(The percentage of US output that is liquids compared to OPEC is significant. For example, the IEA estimates total OPEC NGL production is about 6.5 million b/d, and estimates are that OPEC output is about 31 million b/d, so NGL output is a little more than 20% of OPEC crude output. By contrast, US liquids production, according to a study authored by Turner Mason & Co. and Platts subsidiary Bentek Energy, could hit 3.1 million b/d by 2016, and if US crude production by then is even 9 million b/d, it would mean that NGL output is 1/3 of US crude production. So the ratio in the US is very different than that found in OPEC as a whole.) 

We discussed this at Platts a long time ago when putting together our stylebook. Some argued that the word “oil” should always be used to describe any of those 89 million barrels the world consumes each day. The other argument was that “petroleum” is a more accurate and broader term that takes in NGLs, since NGLs aren’t really oil; that’s the basis of the Bernstein study, and became the basis for our style.

So if ethane can only displace a limited amount of oil, and there’s only so much of it that can be used in the country, what about the export option? For all intents and purposes, it doesn’t exist. The export of ethane is expensive and technologically complex, involving refrigeration like LNG. The Energy Information Administration last recorded ethane exports in the mid-90’s. It isn’t impossible, though, and if the arbitrage gets wide enough, animal spirits could find a way.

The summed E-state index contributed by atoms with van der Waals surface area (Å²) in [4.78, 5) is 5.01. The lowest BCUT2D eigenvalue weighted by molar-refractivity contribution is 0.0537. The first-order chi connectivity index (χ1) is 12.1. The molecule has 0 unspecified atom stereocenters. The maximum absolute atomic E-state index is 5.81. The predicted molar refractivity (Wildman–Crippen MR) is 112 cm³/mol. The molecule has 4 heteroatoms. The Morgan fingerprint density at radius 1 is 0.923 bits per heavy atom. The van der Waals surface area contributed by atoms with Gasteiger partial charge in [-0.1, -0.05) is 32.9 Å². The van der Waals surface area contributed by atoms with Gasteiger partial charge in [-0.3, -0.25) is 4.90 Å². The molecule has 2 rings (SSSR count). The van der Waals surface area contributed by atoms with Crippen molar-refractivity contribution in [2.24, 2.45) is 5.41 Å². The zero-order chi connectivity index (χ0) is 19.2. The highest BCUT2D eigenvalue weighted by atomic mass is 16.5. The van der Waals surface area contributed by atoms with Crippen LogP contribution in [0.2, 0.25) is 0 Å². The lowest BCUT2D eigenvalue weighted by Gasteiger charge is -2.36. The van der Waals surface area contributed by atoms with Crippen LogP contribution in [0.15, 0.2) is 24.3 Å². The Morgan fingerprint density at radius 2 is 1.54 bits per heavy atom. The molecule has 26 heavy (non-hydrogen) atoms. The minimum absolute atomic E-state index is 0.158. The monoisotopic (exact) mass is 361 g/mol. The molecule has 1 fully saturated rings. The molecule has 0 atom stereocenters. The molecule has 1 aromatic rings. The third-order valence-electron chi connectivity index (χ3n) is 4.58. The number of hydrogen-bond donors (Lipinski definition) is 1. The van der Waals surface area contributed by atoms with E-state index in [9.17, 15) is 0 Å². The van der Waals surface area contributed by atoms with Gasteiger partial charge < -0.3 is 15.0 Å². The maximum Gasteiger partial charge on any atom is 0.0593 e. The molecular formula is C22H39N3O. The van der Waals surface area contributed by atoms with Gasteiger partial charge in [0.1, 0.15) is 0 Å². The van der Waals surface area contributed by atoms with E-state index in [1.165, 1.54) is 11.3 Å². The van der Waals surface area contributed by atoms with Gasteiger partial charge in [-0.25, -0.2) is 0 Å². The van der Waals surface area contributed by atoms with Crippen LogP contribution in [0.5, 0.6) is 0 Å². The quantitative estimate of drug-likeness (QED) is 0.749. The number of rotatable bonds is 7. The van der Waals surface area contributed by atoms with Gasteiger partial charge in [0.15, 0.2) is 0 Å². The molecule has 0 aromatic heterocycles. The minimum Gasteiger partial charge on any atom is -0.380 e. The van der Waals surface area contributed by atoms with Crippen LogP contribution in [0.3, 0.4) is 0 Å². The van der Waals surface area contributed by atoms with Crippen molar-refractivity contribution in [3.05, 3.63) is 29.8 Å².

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  1. NancyMaria at October 31, 2013 6:13 am

    Good review.Thanks for sharing this informative article.
    bulk intermediates

  2. Clowdis at December 14, 2012 1:43 pm

    Well said! As usual….

    (actually my childhood nickname was “Asterisk”.; can’t remember why…?…?…

  3. John Busby at December 13, 2012 4:09 am

    The EIA gives figures for crude plus NGLs and crude plus lease condensate. When oil production is plotted as crude plus lease condensate it shows that global production has “plateaued”.

  4. John Kingston at December 11, 2012 7:50 pm

    Steve, it’s true that propane can power a car, and does. But I wonder how big a transportation fuel it can ever be. The fact is, it’s far more exportable than ethane, and it would then sell into an international market where the price of propane is tied more to the price of Brent and other international crudes. So I think it could only make it as a transportation fuel if the Brent/propane spread widened considerably on the international market, but the US propane/international propane differential wasn’t too wide to encourage exports. It could happen, but there are a lot of moving parts to determine if it’s worthwhile on a consistent basis.

    It’s interesting that you mention propane-powered cars in Denver. The first time I encountered them was in Calgary. Notice the link? The Rockies market, which doesn’t have a lot of NGL takeaway capacity.

  5. Steven Kopits at December 11, 2012 6:56 pm

    I welcome your asterisk, and add one of my own: If you hop into a cab in Denver, you might find it’s running on propane.

  6. Nick Grealy at December 11, 2012 6:34 pm

    Go back a few years and you find Bernstein Research talking down shale gas. It didn’t work out that way then. It won’t now